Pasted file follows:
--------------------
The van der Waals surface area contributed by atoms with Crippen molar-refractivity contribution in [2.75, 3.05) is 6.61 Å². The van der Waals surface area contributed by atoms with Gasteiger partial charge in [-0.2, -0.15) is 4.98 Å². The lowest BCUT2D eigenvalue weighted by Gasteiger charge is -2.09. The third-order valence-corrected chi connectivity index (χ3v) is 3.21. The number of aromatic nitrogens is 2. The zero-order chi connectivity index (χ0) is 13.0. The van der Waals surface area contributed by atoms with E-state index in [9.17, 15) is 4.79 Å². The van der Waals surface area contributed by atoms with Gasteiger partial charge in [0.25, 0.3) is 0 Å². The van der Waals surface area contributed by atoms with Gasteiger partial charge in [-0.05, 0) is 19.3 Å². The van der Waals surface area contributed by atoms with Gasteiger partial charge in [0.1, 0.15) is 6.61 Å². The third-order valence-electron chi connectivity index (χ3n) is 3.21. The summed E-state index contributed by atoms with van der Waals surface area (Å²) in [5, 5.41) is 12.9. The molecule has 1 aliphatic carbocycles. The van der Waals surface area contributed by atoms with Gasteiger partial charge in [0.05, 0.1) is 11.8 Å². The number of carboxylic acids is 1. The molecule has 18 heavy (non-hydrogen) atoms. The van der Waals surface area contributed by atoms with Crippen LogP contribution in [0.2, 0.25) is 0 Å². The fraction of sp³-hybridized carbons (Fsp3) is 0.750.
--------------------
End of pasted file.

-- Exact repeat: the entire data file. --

The van der Waals surface area contributed by atoms with Crippen molar-refractivity contribution in [2.75, 3.05) is 6.61 Å². The van der Waals surface area contributed by atoms with Gasteiger partial charge in [-0.2, -0.15) is 4.98 Å². The lowest BCUT2D eigenvalue weighted by Gasteiger charge is -2.09. The third-order valence-corrected chi connectivity index (χ3v) is 3.21. The number of aromatic nitrogens is 2. The zero-order chi connectivity index (χ0) is 13.0. The van der Waals surface area contributed by atoms with E-state index in [9.17, 15) is 4.79 Å². The van der Waals surface area contributed by atoms with Gasteiger partial charge in [0.25, 0.3) is 0 Å². The van der Waals surface area contributed by atoms with Gasteiger partial charge in [-0.05, 0) is 19.3 Å². The van der Waals surface area contributed by atoms with Gasteiger partial charge in [0.1, 0.15) is 6.61 Å². The third-order valence-electron chi connectivity index (χ3n) is 3.21. The summed E-state index contributed by atoms with van der Waals surface area (Å²) in [5, 5.41) is 12.9. The molecule has 1 aliphatic carbocycles. The van der Waals surface area contributed by atoms with Gasteiger partial charge in [0.05, 0.1) is 11.8 Å². The number of carboxylic acids is 1. The molecule has 18 heavy (non-hydrogen) atoms. The van der Waals surface area contributed by atoms with Crippen LogP contribution in [0.2, 0.25) is 0 Å². The fraction of sp³-hybridized carbons (Fsp3) is 0.750.